Advertising battles are nothing new, but Apple’s new campaign marks the beginning of a fundamental shift in the smartphone market. Apple has long characterized the playing field as: “There’s iPhone. Then there’s everything else.”
Now it seems that things may be slowly shifting towards: “There’s a lot of options, and one of them’s an iPhone.”
If not for name recognition alone, WordPress is without a doubt one of the most popular publishing platforms on the Internet today. Developers are familiar with it, designers love the simplicity of creating themes, and users love the point-and-click ease of use. But can WordPress really work in the enterprise? I mean, flexibility is one thing, but large companies have a whole spread of other issues to contend with, such as compliance, support, not to mention the need to manage tons of websites with a limited staff.
Making WordPress and the enterprise work together is by no means impossible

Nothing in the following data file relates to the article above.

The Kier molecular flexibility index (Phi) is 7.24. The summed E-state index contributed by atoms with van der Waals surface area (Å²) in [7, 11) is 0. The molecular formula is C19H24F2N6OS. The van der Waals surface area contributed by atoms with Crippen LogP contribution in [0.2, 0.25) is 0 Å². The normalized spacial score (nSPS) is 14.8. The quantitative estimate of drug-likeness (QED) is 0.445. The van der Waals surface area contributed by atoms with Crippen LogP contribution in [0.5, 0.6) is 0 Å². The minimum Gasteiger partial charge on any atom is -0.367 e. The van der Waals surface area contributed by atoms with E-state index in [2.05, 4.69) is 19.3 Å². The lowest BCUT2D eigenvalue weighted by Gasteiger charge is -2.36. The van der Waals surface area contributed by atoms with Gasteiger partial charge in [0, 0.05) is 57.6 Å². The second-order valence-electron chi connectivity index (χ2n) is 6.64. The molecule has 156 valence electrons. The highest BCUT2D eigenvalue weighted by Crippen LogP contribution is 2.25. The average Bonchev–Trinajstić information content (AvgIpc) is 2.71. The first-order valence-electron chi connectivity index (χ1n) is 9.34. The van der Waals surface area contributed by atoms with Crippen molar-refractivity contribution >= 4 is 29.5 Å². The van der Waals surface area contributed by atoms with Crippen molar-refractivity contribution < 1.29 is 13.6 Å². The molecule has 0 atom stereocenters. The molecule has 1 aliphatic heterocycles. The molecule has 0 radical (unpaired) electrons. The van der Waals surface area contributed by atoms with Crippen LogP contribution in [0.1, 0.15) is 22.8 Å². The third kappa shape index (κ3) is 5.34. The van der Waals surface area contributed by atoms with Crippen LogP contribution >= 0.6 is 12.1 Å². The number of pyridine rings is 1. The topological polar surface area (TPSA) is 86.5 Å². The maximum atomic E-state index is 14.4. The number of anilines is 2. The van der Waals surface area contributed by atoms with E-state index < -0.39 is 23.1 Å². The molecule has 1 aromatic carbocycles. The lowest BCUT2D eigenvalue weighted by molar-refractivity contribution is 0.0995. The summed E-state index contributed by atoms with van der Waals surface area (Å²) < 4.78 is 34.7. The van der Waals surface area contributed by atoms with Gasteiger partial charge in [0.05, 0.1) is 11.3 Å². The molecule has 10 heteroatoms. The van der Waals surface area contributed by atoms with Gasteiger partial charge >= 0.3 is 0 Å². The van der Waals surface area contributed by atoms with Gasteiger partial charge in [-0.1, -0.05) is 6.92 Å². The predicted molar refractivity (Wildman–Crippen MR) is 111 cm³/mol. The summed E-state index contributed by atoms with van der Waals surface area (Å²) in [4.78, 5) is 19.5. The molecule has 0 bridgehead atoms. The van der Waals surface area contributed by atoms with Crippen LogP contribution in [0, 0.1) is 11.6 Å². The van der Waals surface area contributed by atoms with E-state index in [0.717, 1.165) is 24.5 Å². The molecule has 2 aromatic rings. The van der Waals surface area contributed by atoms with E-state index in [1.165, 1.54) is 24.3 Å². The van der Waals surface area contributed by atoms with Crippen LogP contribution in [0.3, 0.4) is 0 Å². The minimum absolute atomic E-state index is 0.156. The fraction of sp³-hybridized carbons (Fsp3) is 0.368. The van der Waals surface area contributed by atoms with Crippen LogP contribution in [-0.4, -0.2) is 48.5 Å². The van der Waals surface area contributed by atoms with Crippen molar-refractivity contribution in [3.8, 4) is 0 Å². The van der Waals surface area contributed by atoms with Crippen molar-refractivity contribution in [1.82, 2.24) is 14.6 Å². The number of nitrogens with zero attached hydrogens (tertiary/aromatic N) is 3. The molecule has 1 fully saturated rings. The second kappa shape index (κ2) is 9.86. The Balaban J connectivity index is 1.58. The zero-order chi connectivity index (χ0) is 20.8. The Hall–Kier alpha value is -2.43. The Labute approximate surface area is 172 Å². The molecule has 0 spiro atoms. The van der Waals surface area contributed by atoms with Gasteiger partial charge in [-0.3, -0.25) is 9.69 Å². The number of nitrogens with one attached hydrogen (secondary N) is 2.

At TCU, we’ve been hard at work for months getting WordPress fit for the enterprise. I have to admit, I was skeptical at first. Necessity is the mother of invention though, and after weeks of research and trial and error and inspiration and more trial and error, we’ve finally come up with a WordPress system that’s actually scalable and manageable in an enterprise environment. Here are some tips if you find yourself trying to make WordPress in the enterprise actually work:
Making WordPress and the enterprise work together is by no means impossible, but it definitely takes a little ingenuity and a lot of elbow grease. And as with any project on the web, it’s a perpetual work-in-progress. Don’t be afraid to tweak things as you go along, and never stop learning!